A weird coalition, indeed

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A weird coalition, indeed

The main opposition Democratic Party and a number of liberal civilian groups formed an alliance to restore constitutional order and fight for justice after the state agencies’ alleged interference in last year’s presidential election. All the liberal and opposition names were included except the Unified Progressive Party, which is under investigation by the prosecution for its alleged connection with North Korea. Those who formed a joint front to challenge then-ruling party presidential candidate Park Geun-hye and change the governing power before of the December election are all familiar faces. Retired politicians who arranged the alliance between the DP and the UPP were also included.

But they are responsible for paving the way for pro-North Korean activists to enter the legislature and gain legitimate political power. Among the group members is Roh Su-hui, outspoken pro-North Korea activist and vice chairman of the South Korean headquarters of the Pan-Korea Coalition for Reunification of the Motherland, an illegal group. In a press conference to announce the joint opposition alliance last year, Roh stood behind then-DP leader Han Myeong-sook, UPP head Lee Jung-hee and Paik Nak-chung, Seoul National University professor emeritus.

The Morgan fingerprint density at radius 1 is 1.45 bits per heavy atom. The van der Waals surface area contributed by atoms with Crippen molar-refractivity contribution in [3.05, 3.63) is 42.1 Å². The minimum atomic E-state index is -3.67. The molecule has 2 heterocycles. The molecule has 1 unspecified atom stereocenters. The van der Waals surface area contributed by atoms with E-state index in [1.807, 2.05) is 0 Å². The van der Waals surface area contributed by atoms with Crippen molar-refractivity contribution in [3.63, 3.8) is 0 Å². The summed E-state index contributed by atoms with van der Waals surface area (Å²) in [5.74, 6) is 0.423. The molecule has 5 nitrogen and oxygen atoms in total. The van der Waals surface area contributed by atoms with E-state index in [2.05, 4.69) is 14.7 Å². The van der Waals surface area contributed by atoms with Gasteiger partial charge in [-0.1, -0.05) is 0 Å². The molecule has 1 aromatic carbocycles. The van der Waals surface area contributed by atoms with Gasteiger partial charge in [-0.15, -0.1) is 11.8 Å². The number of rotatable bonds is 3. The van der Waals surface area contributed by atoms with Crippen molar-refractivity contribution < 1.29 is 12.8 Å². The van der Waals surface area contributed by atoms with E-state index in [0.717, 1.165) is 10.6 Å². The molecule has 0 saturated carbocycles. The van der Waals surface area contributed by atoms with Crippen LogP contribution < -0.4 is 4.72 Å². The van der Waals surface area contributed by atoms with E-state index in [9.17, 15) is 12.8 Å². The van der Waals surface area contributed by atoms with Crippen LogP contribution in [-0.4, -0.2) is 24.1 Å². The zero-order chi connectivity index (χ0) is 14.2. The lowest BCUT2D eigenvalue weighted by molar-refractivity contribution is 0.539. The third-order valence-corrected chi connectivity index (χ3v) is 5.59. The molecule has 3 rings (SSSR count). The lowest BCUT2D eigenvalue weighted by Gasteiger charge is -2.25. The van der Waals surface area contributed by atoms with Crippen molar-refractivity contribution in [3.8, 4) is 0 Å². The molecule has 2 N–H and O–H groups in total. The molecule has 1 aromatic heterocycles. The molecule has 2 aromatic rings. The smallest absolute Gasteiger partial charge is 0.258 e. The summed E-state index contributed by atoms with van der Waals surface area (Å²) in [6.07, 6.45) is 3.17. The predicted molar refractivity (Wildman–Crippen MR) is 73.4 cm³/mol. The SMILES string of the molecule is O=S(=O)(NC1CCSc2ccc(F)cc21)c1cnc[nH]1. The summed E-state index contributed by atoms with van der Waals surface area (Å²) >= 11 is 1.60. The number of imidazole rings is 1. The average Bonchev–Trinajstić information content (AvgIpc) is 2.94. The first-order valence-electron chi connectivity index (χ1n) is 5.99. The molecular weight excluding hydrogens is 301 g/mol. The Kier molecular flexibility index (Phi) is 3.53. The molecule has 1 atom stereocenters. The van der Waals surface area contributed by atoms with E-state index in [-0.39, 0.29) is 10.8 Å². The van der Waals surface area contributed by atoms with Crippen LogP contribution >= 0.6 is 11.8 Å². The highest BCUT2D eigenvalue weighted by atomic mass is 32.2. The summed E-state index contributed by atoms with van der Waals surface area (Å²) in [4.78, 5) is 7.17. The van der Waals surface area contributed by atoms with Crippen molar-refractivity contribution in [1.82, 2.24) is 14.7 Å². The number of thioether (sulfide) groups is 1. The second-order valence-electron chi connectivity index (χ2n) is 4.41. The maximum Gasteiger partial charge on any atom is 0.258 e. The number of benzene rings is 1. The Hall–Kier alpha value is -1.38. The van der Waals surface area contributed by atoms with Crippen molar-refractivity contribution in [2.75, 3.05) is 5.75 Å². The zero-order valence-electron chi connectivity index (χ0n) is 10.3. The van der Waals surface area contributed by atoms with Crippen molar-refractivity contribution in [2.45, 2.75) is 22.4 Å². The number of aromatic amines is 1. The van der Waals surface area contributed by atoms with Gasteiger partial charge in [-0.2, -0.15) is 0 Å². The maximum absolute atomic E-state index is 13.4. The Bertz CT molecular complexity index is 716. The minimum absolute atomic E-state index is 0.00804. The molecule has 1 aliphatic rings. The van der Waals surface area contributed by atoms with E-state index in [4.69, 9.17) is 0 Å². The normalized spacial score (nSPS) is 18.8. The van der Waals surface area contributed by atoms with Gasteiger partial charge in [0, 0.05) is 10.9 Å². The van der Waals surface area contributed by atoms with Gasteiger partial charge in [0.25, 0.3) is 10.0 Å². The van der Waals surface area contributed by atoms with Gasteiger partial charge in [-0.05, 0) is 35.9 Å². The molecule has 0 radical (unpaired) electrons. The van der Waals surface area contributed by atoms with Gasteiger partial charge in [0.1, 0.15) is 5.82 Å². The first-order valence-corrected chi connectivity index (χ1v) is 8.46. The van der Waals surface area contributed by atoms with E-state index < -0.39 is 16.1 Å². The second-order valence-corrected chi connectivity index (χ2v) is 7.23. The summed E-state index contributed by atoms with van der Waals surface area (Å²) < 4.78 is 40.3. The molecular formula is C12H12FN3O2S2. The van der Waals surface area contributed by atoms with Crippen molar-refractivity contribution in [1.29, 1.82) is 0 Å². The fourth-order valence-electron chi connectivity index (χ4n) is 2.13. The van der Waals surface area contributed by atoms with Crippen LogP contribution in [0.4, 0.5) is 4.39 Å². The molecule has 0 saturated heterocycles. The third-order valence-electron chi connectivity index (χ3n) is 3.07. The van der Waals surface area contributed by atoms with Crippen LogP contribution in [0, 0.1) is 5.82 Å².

Roh crossed the border and made an unauthorized visit to North Korea to attend a 100-day memorial ceremony for North Korean leader Kim Jong-il, who had died a few months earlier. He openly praised the Pyongyang regime, but none in the opposition sector spoke of it. The UPP instead criticized the government for political oppression for arresting him upon his return.

What kind of a political alliance is this? The senior politicians and scholars must first humbly acknowledge their mistakes and bad judgments and apologize for their part in the mess the UPP has made. Otherwise, their slogan on restoring constitutional order won’t draw any sympathy and support from the public. They will only be sneered at as trying to be in the spotlight and ride the political bandwagon whenever there is a chance.

The behavior of the main opposition party is disappointing. It is forgoing its legitimate role as a political party by joining up with outside forces to reinforce its protest against the government. In other words, it is voluntarily undermining its status and name. We can understand the opposition’s frustration with the slow progress in the prosecution’s investigation of the National Intelligence Service’s role in last year’s election campaign. But it is still immature to gang up on the government by joining together with questionable forces.
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